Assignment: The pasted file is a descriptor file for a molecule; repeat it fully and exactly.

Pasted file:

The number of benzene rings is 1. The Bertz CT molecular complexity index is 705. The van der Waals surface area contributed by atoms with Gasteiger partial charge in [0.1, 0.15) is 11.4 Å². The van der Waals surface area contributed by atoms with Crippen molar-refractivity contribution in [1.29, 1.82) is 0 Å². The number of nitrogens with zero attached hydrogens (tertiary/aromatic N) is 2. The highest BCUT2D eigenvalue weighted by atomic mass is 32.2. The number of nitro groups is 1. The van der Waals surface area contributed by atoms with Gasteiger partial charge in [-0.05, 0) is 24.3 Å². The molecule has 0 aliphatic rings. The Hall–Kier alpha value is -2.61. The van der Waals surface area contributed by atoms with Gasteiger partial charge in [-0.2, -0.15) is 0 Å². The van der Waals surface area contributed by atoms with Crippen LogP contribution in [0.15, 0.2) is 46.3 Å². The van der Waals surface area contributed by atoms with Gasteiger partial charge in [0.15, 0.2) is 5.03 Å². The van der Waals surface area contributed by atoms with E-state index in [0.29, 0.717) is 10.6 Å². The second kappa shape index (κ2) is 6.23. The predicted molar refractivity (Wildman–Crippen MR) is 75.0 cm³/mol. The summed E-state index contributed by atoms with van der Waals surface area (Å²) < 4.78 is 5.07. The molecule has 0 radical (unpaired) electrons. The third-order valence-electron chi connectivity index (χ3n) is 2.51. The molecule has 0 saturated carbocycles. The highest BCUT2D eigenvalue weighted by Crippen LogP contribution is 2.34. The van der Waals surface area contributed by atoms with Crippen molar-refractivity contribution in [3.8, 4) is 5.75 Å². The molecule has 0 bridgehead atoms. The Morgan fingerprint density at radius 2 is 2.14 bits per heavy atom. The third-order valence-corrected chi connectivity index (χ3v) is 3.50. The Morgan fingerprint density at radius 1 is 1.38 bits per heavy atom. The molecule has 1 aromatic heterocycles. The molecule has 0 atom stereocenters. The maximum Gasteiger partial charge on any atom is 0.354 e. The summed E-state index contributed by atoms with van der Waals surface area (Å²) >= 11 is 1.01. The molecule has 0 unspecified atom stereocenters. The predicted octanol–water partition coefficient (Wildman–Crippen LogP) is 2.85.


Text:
The number of benzene rings is 1. The Bertz CT molecular complexity index is 705. The van der Waals surface area contributed by atoms with Gasteiger partial charge in [0.1, 0.15) is 11.4 Å². The van der Waals surface area contributed by atoms with Crippen molar-refractivity contribution in [1.29, 1.82) is 0 Å². The number of nitrogens with zero attached hydrogens (tertiary/aromatic N) is 2. The highest BCUT2D eigenvalue weighted by atomic mass is 32.2. The number of nitro groups is 1. The van der Waals surface area contributed by atoms with Gasteiger partial charge in [-0.05, 0) is 24.3 Å². The molecule has 0 aliphatic rings. The Hall–Kier alpha value is -2.61. The van der Waals surface area contributed by atoms with Gasteiger partial charge in [-0.2, -0.15) is 0 Å². The van der Waals surface area contributed by atoms with Crippen LogP contribution in [0.15, 0.2) is 46.3 Å². The van der Waals surface area contributed by atoms with Gasteiger partial charge in [0.15, 0.2) is 5.03 Å². The van der Waals surface area contributed by atoms with E-state index in [0.29, 0.717) is 10.6 Å². The second kappa shape index (κ2) is 6.23. The predicted molar refractivity (Wildman–Crippen MR) is 75.0 cm³/mol. The summed E-state index contributed by atoms with van der Waals surface area (Å²) < 4.78 is 5.07. The molecule has 0 radical (unpaired) electrons. The third-order valence-electron chi connectivity index (χ3n) is 2.51. The molecule has 0 saturated carbocycles. The highest BCUT2D eigenvalue weighted by Crippen LogP contribution is 2.34. The van der Waals surface area contributed by atoms with Crippen molar-refractivity contribution in [3.8, 4) is 5.75 Å². The molecule has 0 bridgehead atoms. The Morgan fingerprint density at radius 2 is 2.14 bits per heavy atom. The third-order valence-corrected chi connectivity index (χ3v) is 3.50. The Morgan fingerprint density at radius 1 is 1.38 bits per heavy atom. The molecule has 1 aromatic heterocycles. The molecule has 0 atom stereocenters. The maximum Gasteiger partial charge on any atom is 0.354 e. The summed E-state index contributed by atoms with van der Waals surface area (Å²) >= 11 is 1.01. The molecule has 0 unspecified atom stereocenters. The predicted octanol–water partition coefficient (Wildman–Crippen LogP) is 2.85.